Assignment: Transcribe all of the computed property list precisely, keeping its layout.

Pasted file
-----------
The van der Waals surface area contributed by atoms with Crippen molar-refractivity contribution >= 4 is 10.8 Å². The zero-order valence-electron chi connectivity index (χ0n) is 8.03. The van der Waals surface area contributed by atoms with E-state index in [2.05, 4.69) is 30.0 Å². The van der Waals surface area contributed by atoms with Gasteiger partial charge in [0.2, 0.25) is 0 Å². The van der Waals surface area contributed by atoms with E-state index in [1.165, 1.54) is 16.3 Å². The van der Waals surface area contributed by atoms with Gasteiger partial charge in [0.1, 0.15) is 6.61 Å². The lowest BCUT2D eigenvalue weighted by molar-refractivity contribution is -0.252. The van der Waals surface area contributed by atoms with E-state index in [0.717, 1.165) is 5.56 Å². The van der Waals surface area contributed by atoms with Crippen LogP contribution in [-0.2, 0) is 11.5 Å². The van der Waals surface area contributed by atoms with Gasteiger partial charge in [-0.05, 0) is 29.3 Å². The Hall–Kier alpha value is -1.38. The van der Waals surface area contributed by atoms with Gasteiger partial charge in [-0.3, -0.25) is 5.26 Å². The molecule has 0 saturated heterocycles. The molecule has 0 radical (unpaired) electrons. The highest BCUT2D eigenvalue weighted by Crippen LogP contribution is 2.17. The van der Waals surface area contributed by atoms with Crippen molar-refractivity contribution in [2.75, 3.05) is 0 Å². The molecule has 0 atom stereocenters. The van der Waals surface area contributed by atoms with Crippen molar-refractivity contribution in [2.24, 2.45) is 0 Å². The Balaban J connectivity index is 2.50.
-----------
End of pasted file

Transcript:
The van der Waals surface area contributed by atoms with Crippen molar-refractivity contribution >= 4 is 10.8 Å². The zero-order valence-electron chi connectivity index (χ0n) is 8.03. The van der Waals surface area contributed by atoms with E-state index in [2.05, 4.69) is 30.0 Å². The van der Waals surface area contributed by atoms with Gasteiger partial charge in [0.2, 0.25) is 0 Å². The van der Waals surface area contributed by atoms with E-state index in [1.165, 1.54) is 16.3 Å². The van der Waals surface area contributed by atoms with Gasteiger partial charge in [0.1, 0.15) is 6.61 Å². The lowest BCUT2D eigenvalue weighted by molar-refractivity contribution is -0.252. The van der Waals surface area contributed by atoms with E-state index in [0.717, 1.165) is 5.56 Å². The van der Waals surface area contributed by atoms with Crippen LogP contribution in [-0.2, 0) is 11.5 Å². The van der Waals surface area contributed by atoms with Gasteiger partial charge in [-0.05, 0) is 29.3 Å². The Hall–Kier alpha value is -1.38. The van der Waals surface area contributed by atoms with Gasteiger partial charge in [-0.3, -0.25) is 5.26 Å². The molecule has 0 saturated heterocycles. The molecule has 0 radical (unpaired) electrons. The highest BCUT2D eigenvalue weighted by Crippen LogP contribution is 2.17. The van der Waals surface area contributed by atoms with Crippen molar-refractivity contribution in [2.75, 3.05) is 0 Å². The molecule has 0 atom stereocenters. The van der Waals surface area contributed by atoms with Crippen molar-refractivity contribution in [2.24, 2.45) is 0 Å². The Balaban J connectivity index is 2.50.